Why Non-Bio Detergent for Cycling Clothes?

Home Forum Bike Forum Why Non-Bio Detergent for Cycling Clothes?

  • This topic has 16 replies, 14 voices, and was last updated 6 years ago by  sok.
Viewing 17 posts - 1 through 17 (of 17 total)
  • Why Non-Bio Detergent for Cycling Clothes?
  • MRanger156
    Member

    Itchy balls?

    KINGTUT
    Member

    No thanks I’ve just eaten.

    bazep
    Member

    never heard of non-bio but heard of non conditioner as it holds in the water (apparently).

    thered
    Member

    non-bio is iirc supposed to irritate sensitive skin less

    J0N
    Member

    Non-Bio for laminated waterproof materials. Maybe just carrys over to all purposeful clothing.

    druidh
    Member

    thered – Member
    non-bio is iirc supposed to irritate sensitive skin less

    This. Especially an issue where the material is in contact with sweaty skin.

    So far, I’ve found Persil to be OK (so I tend to stick with it), Ariel not OK.

    J0N – Member
    Non-Bio for laminated waterproof materials. Maybe just carrys over to all purposeful clothing.

    Waterproof clothing should be washed in soap, not a detergent. The latter strips the outer of any water repellency, causes the material to load up with water and limits breathability.

    hilldodger
    Member

    Far easier for manufacturers to specify non-Bio (which have relatively ‘tried and tested’ formulations) than Bio detergents which vary in their formulation and are liable to contain built in conditioners/softeners.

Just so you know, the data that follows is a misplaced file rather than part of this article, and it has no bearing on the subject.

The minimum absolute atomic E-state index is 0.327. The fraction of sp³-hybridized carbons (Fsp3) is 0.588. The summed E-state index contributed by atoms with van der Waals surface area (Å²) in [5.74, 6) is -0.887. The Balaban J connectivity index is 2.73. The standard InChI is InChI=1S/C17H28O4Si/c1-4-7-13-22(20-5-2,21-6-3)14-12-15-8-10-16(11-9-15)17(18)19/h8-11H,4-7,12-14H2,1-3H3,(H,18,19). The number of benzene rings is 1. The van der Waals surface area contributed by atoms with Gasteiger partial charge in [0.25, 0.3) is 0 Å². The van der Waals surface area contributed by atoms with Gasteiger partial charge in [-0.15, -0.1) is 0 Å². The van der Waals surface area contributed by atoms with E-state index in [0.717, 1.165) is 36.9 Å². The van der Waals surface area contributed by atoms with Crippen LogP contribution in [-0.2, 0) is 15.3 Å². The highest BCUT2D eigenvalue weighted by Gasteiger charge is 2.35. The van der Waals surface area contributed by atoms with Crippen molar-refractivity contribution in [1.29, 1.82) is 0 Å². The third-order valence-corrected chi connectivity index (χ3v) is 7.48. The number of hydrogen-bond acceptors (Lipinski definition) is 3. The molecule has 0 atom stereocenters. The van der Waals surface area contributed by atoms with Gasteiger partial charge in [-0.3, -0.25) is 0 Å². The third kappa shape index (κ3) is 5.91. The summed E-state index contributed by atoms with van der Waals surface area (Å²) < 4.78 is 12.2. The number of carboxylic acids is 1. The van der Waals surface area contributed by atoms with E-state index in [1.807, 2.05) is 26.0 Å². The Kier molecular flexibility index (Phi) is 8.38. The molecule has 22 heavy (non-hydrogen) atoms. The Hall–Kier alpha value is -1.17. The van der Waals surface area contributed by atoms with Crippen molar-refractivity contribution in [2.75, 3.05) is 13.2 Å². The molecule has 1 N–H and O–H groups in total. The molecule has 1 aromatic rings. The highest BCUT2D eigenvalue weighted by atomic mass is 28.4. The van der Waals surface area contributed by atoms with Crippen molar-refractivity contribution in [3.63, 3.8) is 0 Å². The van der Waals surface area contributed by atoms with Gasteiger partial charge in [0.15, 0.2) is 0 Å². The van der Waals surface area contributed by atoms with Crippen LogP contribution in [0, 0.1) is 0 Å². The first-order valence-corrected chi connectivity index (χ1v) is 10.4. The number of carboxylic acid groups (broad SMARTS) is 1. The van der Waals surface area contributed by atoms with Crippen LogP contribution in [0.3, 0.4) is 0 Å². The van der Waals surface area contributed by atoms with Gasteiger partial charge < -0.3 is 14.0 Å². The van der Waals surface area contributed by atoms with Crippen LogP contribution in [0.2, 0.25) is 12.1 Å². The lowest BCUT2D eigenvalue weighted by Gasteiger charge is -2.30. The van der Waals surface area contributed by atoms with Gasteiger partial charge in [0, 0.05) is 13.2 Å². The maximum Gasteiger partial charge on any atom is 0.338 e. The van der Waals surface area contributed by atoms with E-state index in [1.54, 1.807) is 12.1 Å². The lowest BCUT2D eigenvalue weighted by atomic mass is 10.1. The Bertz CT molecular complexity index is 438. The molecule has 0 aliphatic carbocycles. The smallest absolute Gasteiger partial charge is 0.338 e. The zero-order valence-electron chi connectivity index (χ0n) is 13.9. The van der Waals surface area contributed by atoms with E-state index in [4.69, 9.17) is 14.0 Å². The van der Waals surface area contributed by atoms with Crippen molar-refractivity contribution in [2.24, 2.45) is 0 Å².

popartpoem
    Member

    The issue with fabric conditioner is that it interfere’s with the wicking properties of the material.

    As for non-bio … Bio detergents shouldn’t be used on garments with taped seams (waterproof stuff) as it can affect the glues that are used to attach the tapes, which then let in water.

    KINGTUT
    Member

    Jerseys, shorts etc, why non bio what difference does using bio make?

    Premier Icon FuzzyWuzzy
    Subscriber

    I always use non-bio, I thought it was potentially less aggressive to (depending on the materials). Generally use Persil or the Fairy one depending on which is the cheapest (I think the really cheap brands all seem to be bio).

    popartpoem
    Member

    Are we really discussing detergents? 😯

    emsz
    Member

    the biological part are just enzymes that break down fats and proteins, shouldn’t have any effect on any waterproofing treatment. I think the care treatment of some waterproofing materials even say you should wash in detergents. (I think event is one).

    Premier Icon D0NK
    Subscriber

    sposed to use soap flakes for proofed stuff, buggered if I know where you can buy them tho – I normally ask my mum to procure some for me.

    bio was recommended to me by LBS owner for stuff that starts getting a bit whiffy so presumably it’s ok for base layers and that.

    Premier Icon wallop
    Subscriber

    I always use bio, but without conditioner.

    I have been trying to find some Milton Anti-Bacterial Clothes cleaner, but can never find it in the supermarket.

    Anyone bought some recently?

    Macavity
    Member

    Bio powder can damage wool.
    On the subject of fabric conditioner it can (sometimes) make fabric waterproof, or at least it can make cotton towels non-absorbent (and useless as towels).

    Premier Icon sok
    Subscriber

    As a girl I feel completely comfortable discussing clothes washing products on a mountain bike forum….

    I normally use regular non-bio but when stuff gets really stinky this seems to work really well http://www.wiggle.co.uk/assos-active-wear-cleanser

Viewing 17 posts - 1 through 17 (of 17 total)

The topic ‘Why Non-Bio Detergent for Cycling Clothes?’ is closed to new replies.